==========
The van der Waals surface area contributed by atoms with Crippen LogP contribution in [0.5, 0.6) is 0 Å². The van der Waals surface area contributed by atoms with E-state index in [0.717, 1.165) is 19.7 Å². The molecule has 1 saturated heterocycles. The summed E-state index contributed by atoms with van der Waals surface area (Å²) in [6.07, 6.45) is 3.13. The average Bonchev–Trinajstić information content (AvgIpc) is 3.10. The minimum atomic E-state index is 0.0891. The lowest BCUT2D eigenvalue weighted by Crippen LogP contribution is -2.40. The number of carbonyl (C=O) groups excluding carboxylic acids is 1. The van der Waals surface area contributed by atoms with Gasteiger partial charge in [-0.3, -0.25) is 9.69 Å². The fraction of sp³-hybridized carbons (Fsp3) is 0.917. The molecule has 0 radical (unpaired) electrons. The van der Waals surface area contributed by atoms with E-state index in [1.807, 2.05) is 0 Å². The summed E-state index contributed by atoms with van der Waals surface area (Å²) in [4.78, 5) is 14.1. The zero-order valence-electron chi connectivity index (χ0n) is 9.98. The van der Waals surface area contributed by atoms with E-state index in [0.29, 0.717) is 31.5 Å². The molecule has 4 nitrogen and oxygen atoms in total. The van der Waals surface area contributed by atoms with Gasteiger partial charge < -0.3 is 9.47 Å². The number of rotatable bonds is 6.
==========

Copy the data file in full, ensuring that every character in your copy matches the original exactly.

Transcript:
The van der Waals surface area contributed by atoms with Crippen LogP contribution in [0.5, 0.6) is 0 Å². The van der Waals surface area contributed by atoms with E-state index in [0.717, 1.165) is 19.7 Å². The molecule has 1 saturated heterocycles. The summed E-state index contributed by atoms with van der Waals surface area (Å²) in [6.07, 6.45) is 3.13. The average Bonchev–Trinajstić information content (AvgIpc) is 3.10. The minimum atomic E-state index is 0.0891. The lowest BCUT2D eigenvalue weighted by Crippen LogP contribution is -2.40. The number of carbonyl (C=O) groups excluding carboxylic acids is 1. The van der Waals surface area contributed by atoms with Gasteiger partial charge in [-0.3, -0.25) is 9.69 Å². The fraction of sp³-hybridized carbons (Fsp3) is 0.917. The molecule has 0 radical (unpaired) electrons. The van der Waals surface area contributed by atoms with E-state index in [1.807, 2.05) is 0 Å². The summed E-state index contributed by atoms with van der Waals surface area (Å²) in [4.78, 5) is 14.1. The zero-order valence-electron chi connectivity index (χ0n) is 9.98. The van der Waals surface area contributed by atoms with E-state index in [0.29, 0.717) is 31.5 Å². The molecule has 4 nitrogen and oxygen atoms in total. The van der Waals surface area contributed by atoms with Gasteiger partial charge < -0.3 is 9.47 Å². The number of rotatable bonds is 6.